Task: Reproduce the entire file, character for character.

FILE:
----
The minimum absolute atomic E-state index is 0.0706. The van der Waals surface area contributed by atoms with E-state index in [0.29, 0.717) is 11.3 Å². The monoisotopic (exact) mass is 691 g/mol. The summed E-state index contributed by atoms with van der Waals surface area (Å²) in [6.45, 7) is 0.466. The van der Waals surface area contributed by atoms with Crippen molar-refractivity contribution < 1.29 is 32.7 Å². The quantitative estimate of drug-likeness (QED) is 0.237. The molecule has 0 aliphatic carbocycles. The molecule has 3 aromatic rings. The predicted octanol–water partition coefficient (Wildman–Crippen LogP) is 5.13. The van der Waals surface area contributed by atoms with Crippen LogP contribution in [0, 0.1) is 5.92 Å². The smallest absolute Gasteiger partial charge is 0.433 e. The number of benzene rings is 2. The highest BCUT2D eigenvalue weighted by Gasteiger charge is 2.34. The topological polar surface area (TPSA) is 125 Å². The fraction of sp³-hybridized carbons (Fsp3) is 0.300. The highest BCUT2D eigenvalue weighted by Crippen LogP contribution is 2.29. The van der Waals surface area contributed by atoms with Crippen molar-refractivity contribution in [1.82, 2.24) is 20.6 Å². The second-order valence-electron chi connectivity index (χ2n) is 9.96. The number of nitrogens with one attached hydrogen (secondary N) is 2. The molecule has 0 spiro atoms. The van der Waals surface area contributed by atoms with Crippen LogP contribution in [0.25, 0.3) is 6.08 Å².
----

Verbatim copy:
The minimum absolute atomic E-state index is 0.0706. The van der Waals surface area contributed by atoms with E-state index in [0.29, 0.717) is 11.3 Å². The monoisotopic (exact) mass is 691 g/mol. The summed E-state index contributed by atoms with van der Waals surface area (Å²) in [6.45, 7) is 0.466. The van der Waals surface area contributed by atoms with Crippen molar-refractivity contribution < 1.29 is 32.7 Å². The quantitative estimate of drug-likeness (QED) is 0.237. The molecule has 0 aliphatic carbocycles. The molecule has 3 aromatic rings. The predicted octanol–water partition coefficient (Wildman–Crippen LogP) is 5.13. The van der Waals surface area contributed by atoms with Crippen LogP contribution in [0, 0.1) is 5.92 Å². The smallest absolute Gasteiger partial charge is 0.433 e. The number of benzene rings is 2. The highest BCUT2D eigenvalue weighted by Gasteiger charge is 2.34. The topological polar surface area (TPSA) is 125 Å². The fraction of sp³-hybridized carbons (Fsp3) is 0.300. The highest BCUT2D eigenvalue weighted by Crippen LogP contribution is 2.29. The van der Waals surface area contributed by atoms with Crippen molar-refractivity contribution in [1.82, 2.24) is 20.6 Å². The second-order valence-electron chi connectivity index (χ2n) is 9.96. The number of nitrogens with one attached hydrogen (secondary N) is 2. The molecule has 0 spiro atoms. The van der Waals surface area contributed by atoms with Crippen LogP contribution in [0.25, 0.3) is 6.08 Å².